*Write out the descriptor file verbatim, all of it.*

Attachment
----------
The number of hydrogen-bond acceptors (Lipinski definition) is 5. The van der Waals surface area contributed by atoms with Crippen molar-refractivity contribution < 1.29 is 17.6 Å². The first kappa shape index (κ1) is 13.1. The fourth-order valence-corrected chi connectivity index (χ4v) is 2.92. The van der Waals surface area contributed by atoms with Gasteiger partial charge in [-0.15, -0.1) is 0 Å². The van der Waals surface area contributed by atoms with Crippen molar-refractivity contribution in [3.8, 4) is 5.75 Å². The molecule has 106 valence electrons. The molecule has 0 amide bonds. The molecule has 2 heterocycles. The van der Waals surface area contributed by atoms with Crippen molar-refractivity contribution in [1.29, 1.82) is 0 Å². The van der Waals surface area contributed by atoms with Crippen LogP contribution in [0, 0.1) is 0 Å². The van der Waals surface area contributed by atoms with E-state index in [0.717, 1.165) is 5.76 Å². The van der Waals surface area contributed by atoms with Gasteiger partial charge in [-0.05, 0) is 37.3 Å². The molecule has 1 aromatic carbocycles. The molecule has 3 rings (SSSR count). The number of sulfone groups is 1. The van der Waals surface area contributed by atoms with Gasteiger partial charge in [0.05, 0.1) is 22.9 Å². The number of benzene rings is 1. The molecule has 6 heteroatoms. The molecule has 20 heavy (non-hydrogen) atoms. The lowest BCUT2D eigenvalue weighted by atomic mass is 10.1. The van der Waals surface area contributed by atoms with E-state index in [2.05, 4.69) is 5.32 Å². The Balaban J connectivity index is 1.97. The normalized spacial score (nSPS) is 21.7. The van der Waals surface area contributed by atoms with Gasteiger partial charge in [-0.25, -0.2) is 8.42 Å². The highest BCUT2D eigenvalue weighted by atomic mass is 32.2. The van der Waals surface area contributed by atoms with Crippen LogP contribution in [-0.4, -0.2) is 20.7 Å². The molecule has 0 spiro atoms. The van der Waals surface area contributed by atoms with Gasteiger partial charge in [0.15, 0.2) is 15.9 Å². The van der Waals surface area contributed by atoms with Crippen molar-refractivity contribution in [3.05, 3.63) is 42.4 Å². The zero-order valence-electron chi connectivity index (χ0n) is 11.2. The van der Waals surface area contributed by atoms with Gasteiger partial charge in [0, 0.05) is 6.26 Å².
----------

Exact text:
The number of hydrogen-bond acceptors (Lipinski definition) is 5. The van der Waals surface area contributed by atoms with Crippen molar-refractivity contribution < 1.29 is 17.6 Å². The first kappa shape index (κ1) is 13.1. The fourth-order valence-corrected chi connectivity index (χ4v) is 2.92. The van der Waals surface area contributed by atoms with Gasteiger partial charge in [-0.15, -0.1) is 0 Å². The van der Waals surface area contributed by atoms with Crippen molar-refractivity contribution in [3.8, 4) is 5.75 Å². The molecule has 106 valence electrons. The molecule has 0 amide bonds. The molecule has 2 heterocycles. The van der Waals surface area contributed by atoms with Crippen molar-refractivity contribution in [1.29, 1.82) is 0 Å². The van der Waals surface area contributed by atoms with Crippen LogP contribution in [0, 0.1) is 0 Å². The van der Waals surface area contributed by atoms with E-state index in [0.717, 1.165) is 5.76 Å². The van der Waals surface area contributed by atoms with Gasteiger partial charge in [-0.05, 0) is 37.3 Å². The molecule has 1 aromatic carbocycles. The molecule has 3 rings (SSSR count). The number of sulfone groups is 1. The van der Waals surface area contributed by atoms with Gasteiger partial charge in [0.05, 0.1) is 22.9 Å². The number of benzene rings is 1. The molecule has 6 heteroatoms. The molecule has 20 heavy (non-hydrogen) atoms. The lowest BCUT2D eigenvalue weighted by atomic mass is 10.1. The van der Waals surface area contributed by atoms with E-state index in [2.05, 4.69) is 5.32 Å². The Balaban J connectivity index is 1.97. The normalized spacial score (nSPS) is 21.7. The van der Waals surface area contributed by atoms with Gasteiger partial charge in [-0.25, -0.2) is 8.42 Å². The highest BCUT2D eigenvalue weighted by atomic mass is 32.2. The van der Waals surface area contributed by atoms with Crippen LogP contribution in [-0.4, -0.2) is 20.7 Å². The molecule has 0 spiro atoms. The van der Waals surface area contributed by atoms with Gasteiger partial charge in [0.15, 0.2) is 15.9 Å². The van der Waals surface area contributed by atoms with Crippen molar-refractivity contribution in [3.05, 3.63) is 42.4 Å². The zero-order valence-electron chi connectivity index (χ0n) is 11.2. The van der Waals surface area contributed by atoms with Gasteiger partial charge in [0, 0.05) is 6.26 Å².